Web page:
Slack CEO Vows to Kill 'Company Email' by 2026 Ahead of $16 Billion Float

By CCN Markets: Slack makes its debut on the NYSE Thursday. The popular digital team collaboration platform is going public with a $16 billion valuation, at a starting price of $26 per share set Wednesday. And ahead of its IPO, the CEO says his plan is to completely replace company email altogether.

Here's why Stewart Butterfield thinks that will happen over the next five to seven years:

Why Businesses Are Moving Away From Email

Butterfield compares email to Slack and finds email wanting. Email offers its users a "partial, fragmented view" of their collaborations with the rest of the company.

Slack solves this problem with a channel-oriented platform. Firstly, this creates more openness and transparency. It's more accessible, and more team members see more of the same thing. Furthermore, it stores a public record of the company's work.

In addition, when new members join the team, they have the written history of an entire operations and projects legacy to scroll through.

That sounds wildly ambitious, but it's not really when you look at the data and the culture surrounding the use of Slack.

Slack is Already a Verb

As's senior correspondent, Amy Scott notes at NPR, Slack has already become a verb at organizations that use it, as in: "I'll Slack you."

It's a nearly self-evident axiom of marketing that once your brand becomes a verb, you've won big time. In holding this distinction, the collaboration startup joins such highly valued brands as Google, Xerox, Skype, TiVo, and FedEx.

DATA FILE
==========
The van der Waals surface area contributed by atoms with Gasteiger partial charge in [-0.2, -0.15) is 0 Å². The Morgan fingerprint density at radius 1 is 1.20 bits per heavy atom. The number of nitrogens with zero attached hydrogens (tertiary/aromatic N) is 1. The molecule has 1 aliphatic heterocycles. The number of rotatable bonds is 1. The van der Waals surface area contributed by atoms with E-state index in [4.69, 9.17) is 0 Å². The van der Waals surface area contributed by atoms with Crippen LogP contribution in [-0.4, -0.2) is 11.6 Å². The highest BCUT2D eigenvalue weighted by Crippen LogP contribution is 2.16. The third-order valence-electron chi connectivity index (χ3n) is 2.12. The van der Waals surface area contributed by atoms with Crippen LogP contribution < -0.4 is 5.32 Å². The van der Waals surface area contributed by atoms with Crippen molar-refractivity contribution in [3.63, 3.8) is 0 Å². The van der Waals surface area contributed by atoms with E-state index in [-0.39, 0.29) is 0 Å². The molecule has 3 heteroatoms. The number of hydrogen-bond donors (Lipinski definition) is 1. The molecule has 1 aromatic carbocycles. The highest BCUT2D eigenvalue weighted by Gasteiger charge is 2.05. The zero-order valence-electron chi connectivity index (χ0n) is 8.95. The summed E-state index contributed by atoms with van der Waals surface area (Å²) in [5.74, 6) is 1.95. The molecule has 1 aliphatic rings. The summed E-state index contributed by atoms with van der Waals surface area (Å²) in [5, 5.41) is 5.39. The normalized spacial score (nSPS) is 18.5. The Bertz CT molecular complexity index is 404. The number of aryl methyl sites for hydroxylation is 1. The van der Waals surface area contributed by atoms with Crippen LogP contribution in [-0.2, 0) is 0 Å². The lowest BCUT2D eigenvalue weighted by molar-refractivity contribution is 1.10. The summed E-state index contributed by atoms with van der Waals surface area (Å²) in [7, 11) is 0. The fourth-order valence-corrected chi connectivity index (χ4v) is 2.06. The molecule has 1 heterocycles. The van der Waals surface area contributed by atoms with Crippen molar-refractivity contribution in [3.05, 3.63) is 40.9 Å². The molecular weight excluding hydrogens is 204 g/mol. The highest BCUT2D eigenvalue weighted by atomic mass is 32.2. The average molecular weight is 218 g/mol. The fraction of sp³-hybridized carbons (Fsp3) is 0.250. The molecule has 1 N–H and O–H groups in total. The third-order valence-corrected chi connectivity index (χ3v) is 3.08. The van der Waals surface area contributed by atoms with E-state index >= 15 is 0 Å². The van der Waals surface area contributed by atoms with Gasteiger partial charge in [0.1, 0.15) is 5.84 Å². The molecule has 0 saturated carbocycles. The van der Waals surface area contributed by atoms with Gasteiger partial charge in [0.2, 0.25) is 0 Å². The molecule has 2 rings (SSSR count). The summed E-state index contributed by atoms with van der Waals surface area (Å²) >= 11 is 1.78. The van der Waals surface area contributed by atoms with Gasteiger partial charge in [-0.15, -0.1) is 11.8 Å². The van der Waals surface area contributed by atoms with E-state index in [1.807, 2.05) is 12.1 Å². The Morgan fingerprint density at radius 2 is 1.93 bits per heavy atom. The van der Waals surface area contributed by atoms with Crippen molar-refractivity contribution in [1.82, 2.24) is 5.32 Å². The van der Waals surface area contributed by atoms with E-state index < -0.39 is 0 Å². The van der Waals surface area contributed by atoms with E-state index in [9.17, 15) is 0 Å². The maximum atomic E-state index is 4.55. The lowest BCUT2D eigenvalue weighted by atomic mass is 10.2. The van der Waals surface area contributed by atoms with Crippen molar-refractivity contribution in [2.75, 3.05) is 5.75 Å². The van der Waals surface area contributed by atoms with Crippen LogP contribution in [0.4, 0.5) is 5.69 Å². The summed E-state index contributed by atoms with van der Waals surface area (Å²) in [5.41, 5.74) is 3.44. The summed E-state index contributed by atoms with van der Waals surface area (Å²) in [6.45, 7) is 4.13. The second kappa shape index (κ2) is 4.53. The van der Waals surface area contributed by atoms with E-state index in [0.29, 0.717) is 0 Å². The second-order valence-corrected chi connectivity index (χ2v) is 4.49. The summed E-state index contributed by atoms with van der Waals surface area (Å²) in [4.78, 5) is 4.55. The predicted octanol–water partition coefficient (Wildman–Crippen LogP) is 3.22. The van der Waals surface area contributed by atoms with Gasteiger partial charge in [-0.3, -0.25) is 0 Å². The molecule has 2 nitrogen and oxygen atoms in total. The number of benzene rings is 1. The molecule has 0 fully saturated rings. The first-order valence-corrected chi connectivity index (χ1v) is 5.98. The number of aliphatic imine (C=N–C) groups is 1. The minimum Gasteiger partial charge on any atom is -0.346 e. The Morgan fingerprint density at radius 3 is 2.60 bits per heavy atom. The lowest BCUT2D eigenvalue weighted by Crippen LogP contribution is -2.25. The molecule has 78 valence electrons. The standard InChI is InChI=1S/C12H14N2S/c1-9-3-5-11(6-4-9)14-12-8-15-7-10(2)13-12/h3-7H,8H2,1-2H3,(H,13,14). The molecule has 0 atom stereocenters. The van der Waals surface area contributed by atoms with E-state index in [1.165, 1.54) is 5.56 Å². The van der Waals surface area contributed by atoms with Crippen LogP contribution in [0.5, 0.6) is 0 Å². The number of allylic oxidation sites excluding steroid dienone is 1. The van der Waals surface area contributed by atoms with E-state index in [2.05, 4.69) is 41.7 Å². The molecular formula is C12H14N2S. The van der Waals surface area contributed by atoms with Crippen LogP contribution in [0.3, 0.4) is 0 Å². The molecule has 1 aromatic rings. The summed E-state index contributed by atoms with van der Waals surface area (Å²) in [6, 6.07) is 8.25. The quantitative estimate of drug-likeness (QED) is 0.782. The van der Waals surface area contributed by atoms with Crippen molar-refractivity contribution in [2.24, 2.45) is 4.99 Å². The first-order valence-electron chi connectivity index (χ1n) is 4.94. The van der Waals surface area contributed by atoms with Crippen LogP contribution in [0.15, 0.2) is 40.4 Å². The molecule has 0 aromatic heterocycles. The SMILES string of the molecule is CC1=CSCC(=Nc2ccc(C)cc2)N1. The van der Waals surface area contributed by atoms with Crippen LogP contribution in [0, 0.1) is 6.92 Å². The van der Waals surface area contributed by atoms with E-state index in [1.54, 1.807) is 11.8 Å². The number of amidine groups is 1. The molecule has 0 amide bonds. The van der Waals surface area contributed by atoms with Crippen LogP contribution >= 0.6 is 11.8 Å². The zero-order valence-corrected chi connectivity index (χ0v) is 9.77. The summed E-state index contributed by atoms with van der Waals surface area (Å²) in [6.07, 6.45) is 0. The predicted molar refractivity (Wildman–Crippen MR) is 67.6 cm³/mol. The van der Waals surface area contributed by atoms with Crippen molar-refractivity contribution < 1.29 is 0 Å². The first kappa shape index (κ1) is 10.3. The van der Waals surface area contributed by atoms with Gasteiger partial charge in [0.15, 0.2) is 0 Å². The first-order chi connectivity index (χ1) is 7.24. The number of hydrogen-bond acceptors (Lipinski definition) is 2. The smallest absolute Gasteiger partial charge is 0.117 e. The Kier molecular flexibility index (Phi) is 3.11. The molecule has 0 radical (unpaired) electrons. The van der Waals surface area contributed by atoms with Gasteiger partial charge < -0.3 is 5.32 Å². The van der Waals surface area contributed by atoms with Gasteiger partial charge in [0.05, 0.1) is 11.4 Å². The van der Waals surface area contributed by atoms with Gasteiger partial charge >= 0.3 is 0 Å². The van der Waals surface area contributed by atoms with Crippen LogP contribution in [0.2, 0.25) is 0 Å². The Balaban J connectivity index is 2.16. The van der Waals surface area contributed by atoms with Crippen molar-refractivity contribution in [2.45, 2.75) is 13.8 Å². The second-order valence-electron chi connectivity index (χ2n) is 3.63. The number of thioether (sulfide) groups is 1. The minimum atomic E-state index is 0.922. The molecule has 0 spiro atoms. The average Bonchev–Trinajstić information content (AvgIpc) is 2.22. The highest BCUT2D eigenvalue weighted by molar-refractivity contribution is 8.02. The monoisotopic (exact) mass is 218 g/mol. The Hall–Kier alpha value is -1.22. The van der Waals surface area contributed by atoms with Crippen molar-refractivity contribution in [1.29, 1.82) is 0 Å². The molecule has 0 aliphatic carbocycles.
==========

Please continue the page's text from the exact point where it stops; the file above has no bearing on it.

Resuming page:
The hard data backs Butterfield's claim as well.

Pre-IPO Slack at a Glance

Ahead of its IPO (which is technically a direct listing raising no new funds), the company boasts 10 million daily active users. They send a billion messages every week. 3 million of those accounts are paid. 65 of the Fortune 100 use Slack.


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About the author

Wes Messamore
Wes Messamore

Living in Tennessee, United States since 2001. Grew up reading Isaac Asimov, J.R.R. Tolkien, The Bible, Ayn Rand, John Locke, and Robert Heinlein while listening to conservative talk radio, reading used economics textbooks, and reading through most mainstream political newspapers and magazines. Striving with all I am to become healthy, wealthy, and wise. Email me | Follow Me on Twitter

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